The Royal Academy in London is featuring the brilliant Italian painter Amedeo Modigliani until 15 October. Ah well ...
Here's an extract from the Telegraph preview:
He died in penury and squalor in January 1920 at the age of 35, discovered by a neighbour in the final throes of tubercular meningitis, his bed strewn with bottles of alcohol and cans of sardines, his mistress Jeanne Hébuterne nursing him. She hadn't thought to call a doctor, but her devotion to her lover was so great that, two days after his death, she threw herself backwards from a fifth-floor window. She was nine months pregnant with their second child.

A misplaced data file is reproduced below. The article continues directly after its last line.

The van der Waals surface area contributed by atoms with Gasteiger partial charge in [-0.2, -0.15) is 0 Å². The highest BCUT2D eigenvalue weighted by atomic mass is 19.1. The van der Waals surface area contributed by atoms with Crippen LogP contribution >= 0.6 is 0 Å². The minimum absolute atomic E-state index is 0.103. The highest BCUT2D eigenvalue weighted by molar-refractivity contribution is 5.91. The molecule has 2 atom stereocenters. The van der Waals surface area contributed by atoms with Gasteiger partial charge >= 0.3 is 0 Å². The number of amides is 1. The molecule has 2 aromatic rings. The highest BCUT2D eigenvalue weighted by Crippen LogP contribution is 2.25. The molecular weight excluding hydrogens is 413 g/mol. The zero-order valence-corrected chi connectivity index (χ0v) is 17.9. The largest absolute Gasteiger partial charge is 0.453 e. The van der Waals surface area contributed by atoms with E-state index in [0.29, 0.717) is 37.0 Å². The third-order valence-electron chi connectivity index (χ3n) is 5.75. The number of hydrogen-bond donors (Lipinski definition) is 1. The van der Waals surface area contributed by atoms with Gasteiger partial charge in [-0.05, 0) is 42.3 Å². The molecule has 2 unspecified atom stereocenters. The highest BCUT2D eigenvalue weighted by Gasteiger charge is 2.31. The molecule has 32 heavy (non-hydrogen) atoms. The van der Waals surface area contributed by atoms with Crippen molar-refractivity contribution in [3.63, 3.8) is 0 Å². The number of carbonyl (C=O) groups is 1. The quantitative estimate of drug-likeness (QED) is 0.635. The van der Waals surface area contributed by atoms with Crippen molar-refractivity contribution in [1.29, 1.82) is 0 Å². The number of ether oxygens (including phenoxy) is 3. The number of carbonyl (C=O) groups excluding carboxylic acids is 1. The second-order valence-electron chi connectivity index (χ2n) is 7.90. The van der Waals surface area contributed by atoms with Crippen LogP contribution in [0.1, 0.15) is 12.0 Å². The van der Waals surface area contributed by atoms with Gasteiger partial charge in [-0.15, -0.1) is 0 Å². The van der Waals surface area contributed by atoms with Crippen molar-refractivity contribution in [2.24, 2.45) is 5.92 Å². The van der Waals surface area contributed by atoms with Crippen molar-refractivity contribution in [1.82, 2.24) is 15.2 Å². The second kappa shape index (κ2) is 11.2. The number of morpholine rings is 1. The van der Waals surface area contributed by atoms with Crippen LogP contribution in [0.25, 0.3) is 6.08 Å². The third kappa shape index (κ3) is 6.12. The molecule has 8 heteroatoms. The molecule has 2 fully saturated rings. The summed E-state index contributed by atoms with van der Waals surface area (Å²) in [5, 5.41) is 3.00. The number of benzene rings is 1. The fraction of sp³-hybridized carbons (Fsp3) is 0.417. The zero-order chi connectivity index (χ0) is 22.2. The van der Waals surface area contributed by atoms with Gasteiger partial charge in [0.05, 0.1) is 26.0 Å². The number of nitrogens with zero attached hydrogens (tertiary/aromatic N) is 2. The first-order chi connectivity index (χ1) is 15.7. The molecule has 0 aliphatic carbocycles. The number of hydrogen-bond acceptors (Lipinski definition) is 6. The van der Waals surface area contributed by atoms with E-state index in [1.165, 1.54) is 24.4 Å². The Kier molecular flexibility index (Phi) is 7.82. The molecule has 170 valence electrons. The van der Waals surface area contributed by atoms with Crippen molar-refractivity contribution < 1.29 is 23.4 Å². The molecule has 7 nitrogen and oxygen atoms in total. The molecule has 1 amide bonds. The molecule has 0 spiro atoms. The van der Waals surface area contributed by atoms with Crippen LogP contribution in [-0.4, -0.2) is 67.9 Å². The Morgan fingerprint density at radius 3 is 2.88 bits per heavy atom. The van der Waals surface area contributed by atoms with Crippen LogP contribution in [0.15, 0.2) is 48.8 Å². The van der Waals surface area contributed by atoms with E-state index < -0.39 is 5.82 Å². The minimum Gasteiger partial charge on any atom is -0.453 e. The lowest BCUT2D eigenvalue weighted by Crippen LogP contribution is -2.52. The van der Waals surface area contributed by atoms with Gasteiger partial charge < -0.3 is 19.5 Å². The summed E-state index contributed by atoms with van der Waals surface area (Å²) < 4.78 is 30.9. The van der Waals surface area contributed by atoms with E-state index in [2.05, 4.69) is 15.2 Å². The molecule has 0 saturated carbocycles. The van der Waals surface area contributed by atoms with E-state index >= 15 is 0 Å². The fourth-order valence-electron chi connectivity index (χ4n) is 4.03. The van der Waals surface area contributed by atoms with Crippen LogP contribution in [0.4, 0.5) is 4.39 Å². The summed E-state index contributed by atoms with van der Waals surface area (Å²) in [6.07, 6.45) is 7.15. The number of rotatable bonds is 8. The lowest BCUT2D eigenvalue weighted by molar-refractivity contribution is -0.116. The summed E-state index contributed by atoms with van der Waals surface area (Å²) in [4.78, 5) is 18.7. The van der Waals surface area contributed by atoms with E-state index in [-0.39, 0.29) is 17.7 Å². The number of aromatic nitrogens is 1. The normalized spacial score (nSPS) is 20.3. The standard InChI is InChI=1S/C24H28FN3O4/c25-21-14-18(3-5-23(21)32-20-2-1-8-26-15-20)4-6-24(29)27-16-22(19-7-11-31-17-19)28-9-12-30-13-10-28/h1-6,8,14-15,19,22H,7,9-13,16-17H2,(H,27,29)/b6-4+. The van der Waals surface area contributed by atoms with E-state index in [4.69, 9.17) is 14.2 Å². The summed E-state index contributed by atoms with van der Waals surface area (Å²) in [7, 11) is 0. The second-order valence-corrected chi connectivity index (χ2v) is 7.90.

Yet compare that sordid story with Jeanne Hébuterne, A Door in the Background (1919), on display in Modigliani and his Models at the Royal Academy. In this radiant portrait, Jeanne sits slightly off-centre, her head to one side, her falsely elongated, white-sleeved arms to the other. The painting is full of warmth and richness, the red of Jeanne's shawl in subtle contrast to the red of the door and the lower wall behind her. Her blue eyes stare blankly, lost in inner contemplation, like some latterday Madonna, bringing serenity and warmth to the troubles of the world.